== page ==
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Was Major Bashinsky the Target of Attempted Extortion Before He Died?

Posted on the 12 July 2012 by Rogershuler @RogerShuler

Was Major Bashinsky the Target of Attempted Extortion Before He Died?

Sloan Y. Bashinsky Jr.

Alabama lawyer Major Bashinsky killed himself because someone was about to "out" him as bisexual, according to a recent blog post by his older brother, Sloan Y. Bashinsky Jr.
This information, by itself, is not news. Sloan Bashsinky Jr. has written it several times on various blogs from his base in Key West, Florida. The most recent post, titled "Major Bashinsky Suicide Redoubt," was published on July 1 at That came 11 days after my post titled "Was Major Bashinsky's Death Connected to a Lawsuit Involving Oil and Millions of Dollars?"
Bashinsky Jr. seems to make a hobby of trying to rebut my work, and this was just the latest example. I show that there are ample reasons to doubt the official finding of suicide in Major Bashinsky's death, while the deceased's older brother says, "Nope, move along, nothing to see here. He was bisexual, couldn't bear the thought of his Mountain Brook image being sullied, and shot himself in the head while trying to make it look like a murder."
The Web, of course, is a fine place for spirited debate on matters both big and small. But Bashinsky Jr.'s recent post, the most explicit so far on what he believes caused his brother's death, raises a big question: Was Major Bashinsky the victim of a crime?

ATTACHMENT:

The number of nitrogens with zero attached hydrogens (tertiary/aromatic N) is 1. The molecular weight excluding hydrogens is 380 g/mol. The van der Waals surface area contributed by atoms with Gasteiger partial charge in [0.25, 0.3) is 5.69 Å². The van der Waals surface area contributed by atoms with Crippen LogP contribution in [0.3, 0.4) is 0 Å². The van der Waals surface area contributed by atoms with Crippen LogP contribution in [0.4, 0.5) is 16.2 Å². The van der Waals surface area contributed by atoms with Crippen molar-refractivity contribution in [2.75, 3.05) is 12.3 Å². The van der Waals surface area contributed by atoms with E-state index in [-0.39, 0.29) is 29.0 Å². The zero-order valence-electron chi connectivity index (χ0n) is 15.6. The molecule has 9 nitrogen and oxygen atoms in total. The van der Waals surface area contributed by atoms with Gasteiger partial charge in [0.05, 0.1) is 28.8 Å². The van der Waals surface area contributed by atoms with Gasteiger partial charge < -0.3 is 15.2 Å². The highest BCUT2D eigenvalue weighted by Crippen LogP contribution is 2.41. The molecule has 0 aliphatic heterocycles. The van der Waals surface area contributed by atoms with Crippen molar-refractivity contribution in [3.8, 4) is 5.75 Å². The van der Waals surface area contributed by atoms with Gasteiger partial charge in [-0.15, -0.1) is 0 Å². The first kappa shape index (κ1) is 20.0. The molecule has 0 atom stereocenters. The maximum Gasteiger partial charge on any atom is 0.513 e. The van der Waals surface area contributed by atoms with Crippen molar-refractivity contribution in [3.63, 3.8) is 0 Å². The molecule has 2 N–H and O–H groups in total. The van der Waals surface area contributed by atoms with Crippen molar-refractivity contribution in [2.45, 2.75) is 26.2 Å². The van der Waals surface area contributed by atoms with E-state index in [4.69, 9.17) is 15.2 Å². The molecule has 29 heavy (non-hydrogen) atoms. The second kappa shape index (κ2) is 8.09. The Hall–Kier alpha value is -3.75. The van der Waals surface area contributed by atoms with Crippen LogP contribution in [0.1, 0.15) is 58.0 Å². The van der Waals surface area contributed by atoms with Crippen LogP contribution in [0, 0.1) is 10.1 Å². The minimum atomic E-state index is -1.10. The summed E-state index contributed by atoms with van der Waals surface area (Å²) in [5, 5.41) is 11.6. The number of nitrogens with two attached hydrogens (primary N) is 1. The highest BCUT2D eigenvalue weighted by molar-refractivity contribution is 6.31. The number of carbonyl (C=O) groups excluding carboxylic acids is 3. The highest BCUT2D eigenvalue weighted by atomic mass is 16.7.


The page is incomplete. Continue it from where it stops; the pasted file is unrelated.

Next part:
I'm not talking about murder--although my review of the public record convinces me that the odds are better than 50-50 that he was murdered. No, I'm talking about extortion, what is sometimes called blackmail.
Here is one legal definition of blackmail:
Blackmail is the crime of threatening to reveal embarrassing, disgraceful or damaging information about a person to the public, family, spouse or associates unless money is paid to purchase silence. It is a form of extortion. Because the information is usually substantially true, it is not revealing the information that is criminal, but demanding money to withhold it.

Alabama is one of several states that does not recognize a separate crime for blackmail, rather encompassing it under a statute for extortion (Code of Alabama 13A-8-13). Bashinsky Jr. seems to be describing a clear act of blackmail, but it apparently took place in Alabama, so we will use the term extortion.
In the most recent post about his brother, Bashinsky Jr. writes of a woman who claims to have knowledge of Major's secret gay life:
Recently, I received an email from out of the blue from someone who once had lived in Birmingham and who once had a gay friend who had invited her to a gay gathering in Birmingham. She was not gay, but went to the gathering for reasons she explained, which made sense to me but are not relevant to this telling. She said she learned after arriving at the gathering that it consisted of gay Birmingham men, some pretty well fixed in business and/or prominent Birmingham families, etc. One of the men she was told was so deep in the closet, that … She was told he was one of the Golden Flake owner’s sons … He had a nick name she thought might be a former US President’s … She wrote reams to me about her experiences with these men, fostered by her knowing one of them. She did not report getting to know Major, but her friend in the group told her a good bit about Major’s general and very involved relationship with that circle. It was all news to me, but it was not news to me that Major had a secret gay life. I had known that since around 1970. My first four wives also knew it. He did not tell us directly, but indirectly he told us without even realizing it.